As you can see in the picture this allows me to load and unload the van without having to remove the 2" tube section, the tailgate comes up to high to open it with the canoe on the roof though.

Step 5: Now Comes the Hard(est) Part

this is the only hard part of using this loading system,
You need to pick up one end of the canoe and put it on the cross bar.
I then tie the end of the canoe down using the rope that is attached to the inner "ears" on the cross bar to keep the canoe "locked" onto the cross bar at the correct length.
I then tied the canoe down with the rope that attaches to the outer "ears" on the ends of the cross bar to keep the canoe from sliding from side to side.

Step 6: The Rest Is Easy!

now lift the other end of the canoe (one handed) and walk it around to the front of the vehicle. I install the cross bar on the van luggage rack only when I am putting something on the roof as the rest of the time it just kills your gas milage, the rest of the time I keep them under the floor in the "trunk". (those of you with grand caravans will know what I mean) If you don't have a roof rack, canoe blocks (foam block with a groove in it that snaps over the canoe rail) would work for the front.
I make sure that the nose of the canoe falls just at the peak of the windshield, this keeps the drag from the canoe down and doesn't slow the van down noticably. I can do this because the bed extender is considered part of the frame of the vehicle, so the overhang only starts aft of the cross bar.
This is the point when you put in the upper lock pin to keep the cross bar and 2" tube secure to the pipe. Then I throw an endlless cargo strap over the front of the canoe and strap it to the roof of the van (open the doors first so you don't have to do the dukes of hazzard climb in the window trick) the buckle goes in the middle between the front seats which makes it easy to keep an eye on the strap tension. Make sure you twist the strap at least 3 times on each side of the canoe so it doesn't hum like a giant hornet on the roof of the car.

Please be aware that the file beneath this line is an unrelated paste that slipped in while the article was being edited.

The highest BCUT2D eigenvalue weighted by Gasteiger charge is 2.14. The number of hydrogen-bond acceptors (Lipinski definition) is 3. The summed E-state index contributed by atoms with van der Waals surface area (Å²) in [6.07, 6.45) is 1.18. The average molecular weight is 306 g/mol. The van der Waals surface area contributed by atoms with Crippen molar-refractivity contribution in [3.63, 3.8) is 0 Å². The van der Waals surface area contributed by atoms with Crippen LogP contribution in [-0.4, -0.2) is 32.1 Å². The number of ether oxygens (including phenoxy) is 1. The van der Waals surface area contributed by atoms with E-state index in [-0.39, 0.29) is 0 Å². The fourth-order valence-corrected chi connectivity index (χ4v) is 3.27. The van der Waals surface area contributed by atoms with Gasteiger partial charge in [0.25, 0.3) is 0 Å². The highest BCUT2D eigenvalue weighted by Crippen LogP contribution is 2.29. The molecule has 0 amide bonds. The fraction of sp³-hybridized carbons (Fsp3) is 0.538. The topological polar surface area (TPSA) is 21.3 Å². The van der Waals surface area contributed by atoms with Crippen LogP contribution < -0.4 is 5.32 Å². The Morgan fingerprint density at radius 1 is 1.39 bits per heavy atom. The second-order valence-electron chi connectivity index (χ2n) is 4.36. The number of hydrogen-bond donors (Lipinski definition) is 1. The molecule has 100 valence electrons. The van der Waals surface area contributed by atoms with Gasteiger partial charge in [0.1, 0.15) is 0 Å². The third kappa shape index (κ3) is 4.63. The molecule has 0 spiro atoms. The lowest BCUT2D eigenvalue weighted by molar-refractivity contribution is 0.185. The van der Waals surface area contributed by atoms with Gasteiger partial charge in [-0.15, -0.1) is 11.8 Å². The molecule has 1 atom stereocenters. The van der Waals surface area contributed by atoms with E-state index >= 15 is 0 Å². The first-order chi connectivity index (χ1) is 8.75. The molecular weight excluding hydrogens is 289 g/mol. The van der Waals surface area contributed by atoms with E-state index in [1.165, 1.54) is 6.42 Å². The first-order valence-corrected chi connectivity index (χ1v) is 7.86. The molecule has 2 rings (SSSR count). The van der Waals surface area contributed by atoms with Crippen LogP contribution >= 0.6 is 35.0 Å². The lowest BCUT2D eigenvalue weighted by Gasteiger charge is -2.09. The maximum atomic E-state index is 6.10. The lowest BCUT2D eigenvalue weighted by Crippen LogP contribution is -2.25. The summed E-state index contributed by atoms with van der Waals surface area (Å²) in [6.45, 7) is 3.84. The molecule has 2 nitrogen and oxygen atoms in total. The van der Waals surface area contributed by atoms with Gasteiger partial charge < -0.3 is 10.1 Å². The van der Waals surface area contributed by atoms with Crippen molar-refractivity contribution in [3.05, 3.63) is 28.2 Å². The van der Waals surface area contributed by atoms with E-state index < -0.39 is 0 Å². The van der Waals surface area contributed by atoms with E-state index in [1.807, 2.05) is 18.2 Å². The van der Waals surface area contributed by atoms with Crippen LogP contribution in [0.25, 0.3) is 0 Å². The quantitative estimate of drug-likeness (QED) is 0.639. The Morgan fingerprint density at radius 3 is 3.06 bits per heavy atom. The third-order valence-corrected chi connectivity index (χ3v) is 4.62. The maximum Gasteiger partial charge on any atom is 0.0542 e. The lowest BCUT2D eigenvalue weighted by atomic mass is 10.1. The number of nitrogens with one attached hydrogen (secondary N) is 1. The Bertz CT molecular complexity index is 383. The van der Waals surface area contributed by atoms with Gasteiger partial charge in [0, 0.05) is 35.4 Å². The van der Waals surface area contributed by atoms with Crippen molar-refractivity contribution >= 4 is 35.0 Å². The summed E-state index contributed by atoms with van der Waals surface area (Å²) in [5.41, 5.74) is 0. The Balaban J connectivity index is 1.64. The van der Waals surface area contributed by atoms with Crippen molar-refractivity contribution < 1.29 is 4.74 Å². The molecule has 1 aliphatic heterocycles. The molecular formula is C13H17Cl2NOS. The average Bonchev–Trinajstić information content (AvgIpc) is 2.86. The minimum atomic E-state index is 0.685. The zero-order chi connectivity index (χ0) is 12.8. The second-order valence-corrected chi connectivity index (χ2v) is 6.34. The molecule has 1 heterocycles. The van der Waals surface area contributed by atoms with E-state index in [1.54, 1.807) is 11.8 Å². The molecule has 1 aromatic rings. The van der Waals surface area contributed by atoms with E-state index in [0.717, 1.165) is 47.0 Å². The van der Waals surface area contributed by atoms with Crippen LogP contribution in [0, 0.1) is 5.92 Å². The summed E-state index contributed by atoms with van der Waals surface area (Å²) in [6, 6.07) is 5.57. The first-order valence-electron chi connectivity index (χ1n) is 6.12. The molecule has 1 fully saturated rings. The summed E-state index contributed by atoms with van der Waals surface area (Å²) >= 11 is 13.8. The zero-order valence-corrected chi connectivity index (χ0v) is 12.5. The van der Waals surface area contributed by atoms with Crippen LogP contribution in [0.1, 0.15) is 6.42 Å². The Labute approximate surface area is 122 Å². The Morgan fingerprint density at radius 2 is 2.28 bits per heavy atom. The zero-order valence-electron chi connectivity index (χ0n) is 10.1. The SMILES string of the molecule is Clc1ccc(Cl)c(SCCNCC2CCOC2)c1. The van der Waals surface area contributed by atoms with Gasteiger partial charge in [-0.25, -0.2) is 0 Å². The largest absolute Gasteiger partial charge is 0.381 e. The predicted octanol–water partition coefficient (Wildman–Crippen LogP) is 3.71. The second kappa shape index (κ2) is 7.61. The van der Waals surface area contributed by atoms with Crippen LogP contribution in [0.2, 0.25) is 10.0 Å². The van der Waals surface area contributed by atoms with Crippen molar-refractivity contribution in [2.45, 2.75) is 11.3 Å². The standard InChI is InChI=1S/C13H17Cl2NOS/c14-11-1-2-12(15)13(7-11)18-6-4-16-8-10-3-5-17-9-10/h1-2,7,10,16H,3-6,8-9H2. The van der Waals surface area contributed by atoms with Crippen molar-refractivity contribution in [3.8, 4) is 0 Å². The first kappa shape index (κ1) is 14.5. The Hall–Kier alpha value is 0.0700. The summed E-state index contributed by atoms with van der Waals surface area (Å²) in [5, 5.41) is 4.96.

I tie the forward rope of the canoe over the top of the van, and over the carry thwarts in the canoe (to save the paint) and down to the trailer hitch, this rope is to stop the canoe from sliding forward. I tie the aft rope from the canoe to the reciever hitch also to keep the canoe from sliding backwards, so far this has worked for me for almost 2 years on very bumpy back roads and at highway speeds with no problems. I like this way of rigging the tie offs as there is no rope chaffing my hood or the plastic front bumper, and I don't have to lie on the ground to feed the rope through the grill holes in the bumper to find something solid to tie off to.
Yakamia and/or Thule both make similar products that swivel for kayaks and canoes (without the wide cross bar) they both rise straight up from the reciever hitch though so clearance for a tailgate will be a problem, and they are both expensive. This set up will also work for ladders and lumber (within reason), something the expensive ones won't do as well.